(Editor’s note: We’re reposting this war reporter’s survival guide with updates after Monday’s Christmas market attack in Berlin.)
When it comes to staying alive, there is a big difference between simply being paranoid and actually being prepared.
After attacks in Paris. Brussels and Berlin, it would be easy to become paranoid, lock ourselves in our homes and give up on life overseas.
Thankfully, those of us who’ve spent big portions of our lives dodging terror attacks, firefights and roadside bombs in high-threat condition environments can tell you it doesn’t have to be this way.
I’m telling you this, fellow expats, not to scare you, but because we crossed the Rubicon with the 13 November Paris attacks. Monday, Berlin was the target. Which came as no surprise.
So I want to share with you the skills I learned – the keys to surviving for years in the most dangerous places on earth, more useful than you think where ever you might find yourself these days.
Let me be blunt. The post-911 world was different from the post-Paris Terror Attacks world. Osama bin-Laden and al Qaeda went for the sophisticated international, high-casualty symbolic attacks. The U.S.S. Cole. The Nairobi and Dar es Salaam embassy attacks. The World Trade Center. The Mombasa and Bali bombings.
If you were living someplace obscure, al Qaeda wasn’t much of a threat. As a friend – an Army officer – I knew once observed, “If they have to explain where the place is and its significance, they’re not going to the trouble of blowing it up.”
With attacks in Lebanon, Turkey, Belgium, Paris and now possibly Berlin, Islamic State terrorism, by comparison, is starting to look more random, indigenous and unsophisticated. The New York Times has reported senior ISIS operative Boubaker al-Hakim – who the Times calls “the godfather of French jihadists” – advised followers to abandon choosing symbolic targets: “My advice is to stop looking for specific targets. Hit everyone and everything.”
If you’re in the wrong place at the wrong time, it doesn’t matter who pulls the trigger.
Full disclosure: In the aftermath of Berlin, I just want to say if European cities close the markets, the Bad Guys win. We went to the Brussels Winter Wonderland Christmas Market two weeks ago, but we took care to avoid the areas where the crowds formed along the streets. Just good OpSec, or operational security. But we WILL go to more. No one is going to take our traditions from us.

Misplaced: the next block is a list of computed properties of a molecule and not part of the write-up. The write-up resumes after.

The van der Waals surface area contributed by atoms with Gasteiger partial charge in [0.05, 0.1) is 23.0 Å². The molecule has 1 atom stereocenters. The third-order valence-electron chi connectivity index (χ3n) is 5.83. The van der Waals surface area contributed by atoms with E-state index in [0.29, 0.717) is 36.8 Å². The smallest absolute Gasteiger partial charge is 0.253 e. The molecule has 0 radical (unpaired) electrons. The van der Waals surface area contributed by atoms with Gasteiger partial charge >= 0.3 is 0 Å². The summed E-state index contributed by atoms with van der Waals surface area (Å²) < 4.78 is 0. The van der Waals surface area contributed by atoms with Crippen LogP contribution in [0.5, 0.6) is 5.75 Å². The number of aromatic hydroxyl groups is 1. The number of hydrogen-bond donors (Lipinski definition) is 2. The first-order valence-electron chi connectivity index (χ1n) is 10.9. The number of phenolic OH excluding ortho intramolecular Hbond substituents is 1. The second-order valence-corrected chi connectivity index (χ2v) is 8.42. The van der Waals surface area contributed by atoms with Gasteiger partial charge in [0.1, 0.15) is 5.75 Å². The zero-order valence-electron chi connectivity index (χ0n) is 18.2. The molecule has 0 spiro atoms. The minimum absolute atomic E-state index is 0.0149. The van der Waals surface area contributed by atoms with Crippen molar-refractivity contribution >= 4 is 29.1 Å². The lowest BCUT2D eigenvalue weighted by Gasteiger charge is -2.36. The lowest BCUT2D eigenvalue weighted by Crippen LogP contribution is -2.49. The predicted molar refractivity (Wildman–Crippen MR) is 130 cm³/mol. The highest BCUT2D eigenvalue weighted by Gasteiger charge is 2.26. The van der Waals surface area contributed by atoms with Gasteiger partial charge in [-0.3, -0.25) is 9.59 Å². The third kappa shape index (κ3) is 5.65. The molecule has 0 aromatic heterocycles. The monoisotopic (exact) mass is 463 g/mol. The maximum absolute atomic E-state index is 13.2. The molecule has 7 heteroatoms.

In the military and intelligence communities, “situational awareness” is not just a phrase. It’s a way of life. Think what might have happened if Spencer Stone, Anthony Sadler and Alek Skarlatos (Skarlatos and Stone are both military) weren’t paying attention on that train from Amsterdam to Paris.
Here’s what that means in a few points.
• Always register at the nearest embassy or consulate.
Seems obvious, but I’m always stunned how many expats don’t. Your home country emergency response officials might need to know where the hell you are in the event of a worst-case scenario.
Make sure someone knows where you are at all times, and how to reach you. This sounds anal retentive until the C-17s are idling on the tarmac, getting ready to pick up all your friends and co-workers … and no one has told you there’s an evacuation.
Also, never impulsively leave your country of residence without telling trusted friends or family on both ends of the voyage. To this point, you should check your embassy website daily for information.
• Hope for the best, but plan for the worst
Make sure you have a personal survival plan, including where you’ll go should you need emergency medical attention. If you can afford it, some premium credit cards such as American Express Platinum and emergency insurance companies have plans that can – in some instances – cover emergency evacuation.
Medjet, which promises medical evacuation from anywhere in the world to the hospital of your choice, sells several levels of insurance. If you become hospitalized more than 150 miles from your home and meet transport criteria, Medjet will arrange air medical transfer to the hospital of your choice within your home country at no additional cost, according to their website. All you pay is the membership fee. Interestingly, Medjet offers an Expatriate Membership that covers your or your family for up to a full year.
Annual fees start at $430 per person and go to $985 per family. You should know they supervise their own aircraft.
• If you work for a large multinational, inquire whether your employer has what the military calls a “NEO” – a non-essential evacuation operation plan.
For military communities, that means coordinating communications between, say, command and Department of Defense schools. For civilians, that means your company might have a contract with one of the civilian security/crisis management companies such as Miami-based The Ackerman Group.
For both, it means keeping an evacuation bag packed that includes travel clothes and access to vital documents such as health care documents and insurance policies, passports and visas, multiple forms of IDs, cash and/or credit cards with hefty credit limits.
• Always pay attention – keen attention – to who’s around you all the time.
On the metro. In the airport. In crowds on the streets. In restaurants. This might sound goofy, but paying attention became my favorite sport when I was working in Iraq and Afghanistan as a reporter for European Stars & Stripes. I played it like a game: Who stands out? Who doesn’t belong? Who’s behaving erratically?
This game saved my life several times when I or soldiers I was with noticed people who didn’t look right … who didn’t look like they belonged, or who were unintentionally telegraphing their intentions through nervousness or hyper activity.